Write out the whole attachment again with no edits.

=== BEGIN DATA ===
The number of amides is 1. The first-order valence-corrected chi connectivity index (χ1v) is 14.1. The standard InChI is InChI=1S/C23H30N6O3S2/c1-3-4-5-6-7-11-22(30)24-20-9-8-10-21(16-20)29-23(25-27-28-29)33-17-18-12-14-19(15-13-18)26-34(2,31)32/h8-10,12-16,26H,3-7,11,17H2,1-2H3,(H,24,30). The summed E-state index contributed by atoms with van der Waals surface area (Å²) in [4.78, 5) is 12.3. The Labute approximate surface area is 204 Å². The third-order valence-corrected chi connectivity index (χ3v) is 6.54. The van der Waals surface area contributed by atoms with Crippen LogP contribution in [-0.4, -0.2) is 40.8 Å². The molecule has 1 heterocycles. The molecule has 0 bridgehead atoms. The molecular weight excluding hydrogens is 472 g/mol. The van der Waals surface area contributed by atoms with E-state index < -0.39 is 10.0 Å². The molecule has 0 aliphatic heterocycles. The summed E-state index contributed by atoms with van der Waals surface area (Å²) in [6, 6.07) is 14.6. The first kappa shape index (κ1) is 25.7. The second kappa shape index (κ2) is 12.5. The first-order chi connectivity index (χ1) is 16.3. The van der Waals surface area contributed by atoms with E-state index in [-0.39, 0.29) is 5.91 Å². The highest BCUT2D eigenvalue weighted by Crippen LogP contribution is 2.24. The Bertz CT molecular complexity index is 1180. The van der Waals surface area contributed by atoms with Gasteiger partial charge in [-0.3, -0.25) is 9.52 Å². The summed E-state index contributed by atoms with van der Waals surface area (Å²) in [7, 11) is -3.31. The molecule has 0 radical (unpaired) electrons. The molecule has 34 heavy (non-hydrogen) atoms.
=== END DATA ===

The number of amides is 1. The first-order valence-corrected chi connectivity index (χ1v) is 14.1. The standard InChI is InChI=1S/C23H30N6O3S2/c1-3-4-5-6-7-11-22(30)24-20-9-8-10-21(16-20)29-23(25-27-28-29)33-17-18-12-14-19(15-13-18)26-34(2,31)32/h8-10,12-16,26H,3-7,11,17H2,1-2H3,(H,24,30). The summed E-state index contributed by atoms with van der Waals surface area (Å²) in [4.78, 5) is 12.3. The Labute approximate surface area is 204 Å². The third-order valence-corrected chi connectivity index (χ3v) is 6.54. The van der Waals surface area contributed by atoms with Crippen LogP contribution in [-0.4, -0.2) is 40.8 Å². The molecule has 1 heterocycles. The molecule has 0 bridgehead atoms. The molecular weight excluding hydrogens is 472 g/mol. The van der Waals surface area contributed by atoms with E-state index < -0.39 is 10.0 Å². The molecule has 0 aliphatic heterocycles. The summed E-state index contributed by atoms with van der Waals surface area (Å²) in [6, 6.07) is 14.6. The first kappa shape index (κ1) is 25.7. The second kappa shape index (κ2) is 12.5. The first-order chi connectivity index (χ1) is 16.3. The van der Waals surface area contributed by atoms with E-state index in [-0.39, 0.29) is 5.91 Å². The highest BCUT2D eigenvalue weighted by Crippen LogP contribution is 2.24. The Bertz CT molecular complexity index is 1180. The van der Waals surface area contributed by atoms with Gasteiger partial charge in [-0.3, -0.25) is 9.52 Å². The summed E-state index contributed by atoms with van der Waals surface area (Å²) in [7, 11) is -3.31. The molecule has 0 radical (unpaired) electrons. The molecule has 34 heavy (non-hydrogen) atoms.